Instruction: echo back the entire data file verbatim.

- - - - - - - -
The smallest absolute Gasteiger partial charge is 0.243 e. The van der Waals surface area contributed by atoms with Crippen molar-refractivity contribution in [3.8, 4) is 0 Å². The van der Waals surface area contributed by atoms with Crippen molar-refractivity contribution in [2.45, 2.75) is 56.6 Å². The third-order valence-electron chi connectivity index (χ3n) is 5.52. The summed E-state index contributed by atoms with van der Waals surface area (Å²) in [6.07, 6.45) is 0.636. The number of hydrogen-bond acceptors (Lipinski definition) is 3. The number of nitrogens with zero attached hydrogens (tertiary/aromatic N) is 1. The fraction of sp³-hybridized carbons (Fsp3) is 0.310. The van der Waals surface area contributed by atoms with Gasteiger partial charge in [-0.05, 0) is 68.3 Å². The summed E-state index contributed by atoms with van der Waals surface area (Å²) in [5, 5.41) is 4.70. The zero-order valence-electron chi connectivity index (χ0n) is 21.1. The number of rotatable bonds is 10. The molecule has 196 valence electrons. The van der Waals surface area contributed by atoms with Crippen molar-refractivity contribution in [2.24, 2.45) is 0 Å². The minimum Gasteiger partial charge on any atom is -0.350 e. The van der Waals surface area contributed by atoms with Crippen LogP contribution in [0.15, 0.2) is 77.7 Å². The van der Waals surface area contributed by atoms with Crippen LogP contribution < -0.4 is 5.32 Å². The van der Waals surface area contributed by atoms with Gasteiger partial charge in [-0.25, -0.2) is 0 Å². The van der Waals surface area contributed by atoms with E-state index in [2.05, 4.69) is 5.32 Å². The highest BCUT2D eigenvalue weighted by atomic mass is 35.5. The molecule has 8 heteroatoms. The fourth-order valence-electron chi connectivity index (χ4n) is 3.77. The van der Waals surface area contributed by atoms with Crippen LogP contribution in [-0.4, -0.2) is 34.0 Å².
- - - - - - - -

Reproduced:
The smallest absolute Gasteiger partial charge is 0.243 e. The van der Waals surface area contributed by atoms with Crippen molar-refractivity contribution in [3.8, 4) is 0 Å². The van der Waals surface area contributed by atoms with Crippen molar-refractivity contribution in [2.45, 2.75) is 56.6 Å². The third-order valence-electron chi connectivity index (χ3n) is 5.52. The summed E-state index contributed by atoms with van der Waals surface area (Å²) in [6.07, 6.45) is 0.636. The number of hydrogen-bond acceptors (Lipinski definition) is 3. The number of nitrogens with zero attached hydrogens (tertiary/aromatic N) is 1. The fraction of sp³-hybridized carbons (Fsp3) is 0.310. The van der Waals surface area contributed by atoms with Gasteiger partial charge in [-0.05, 0) is 68.3 Å². The summed E-state index contributed by atoms with van der Waals surface area (Å²) in [5, 5.41) is 4.70. The zero-order valence-electron chi connectivity index (χ0n) is 21.1. The number of rotatable bonds is 10. The molecule has 196 valence electrons. The van der Waals surface area contributed by atoms with Crippen molar-refractivity contribution in [2.24, 2.45) is 0 Å². The minimum Gasteiger partial charge on any atom is -0.350 e. The van der Waals surface area contributed by atoms with Crippen LogP contribution in [0.15, 0.2) is 77.7 Å². The van der Waals surface area contributed by atoms with Crippen LogP contribution < -0.4 is 5.32 Å². The van der Waals surface area contributed by atoms with Gasteiger partial charge in [-0.25, -0.2) is 0 Å². The van der Waals surface area contributed by atoms with E-state index in [2.05, 4.69) is 5.32 Å². The highest BCUT2D eigenvalue weighted by atomic mass is 35.5. The molecule has 8 heteroatoms. The fourth-order valence-electron chi connectivity index (χ4n) is 3.77. The van der Waals surface area contributed by atoms with Crippen LogP contribution in [-0.4, -0.2) is 34.0 Å².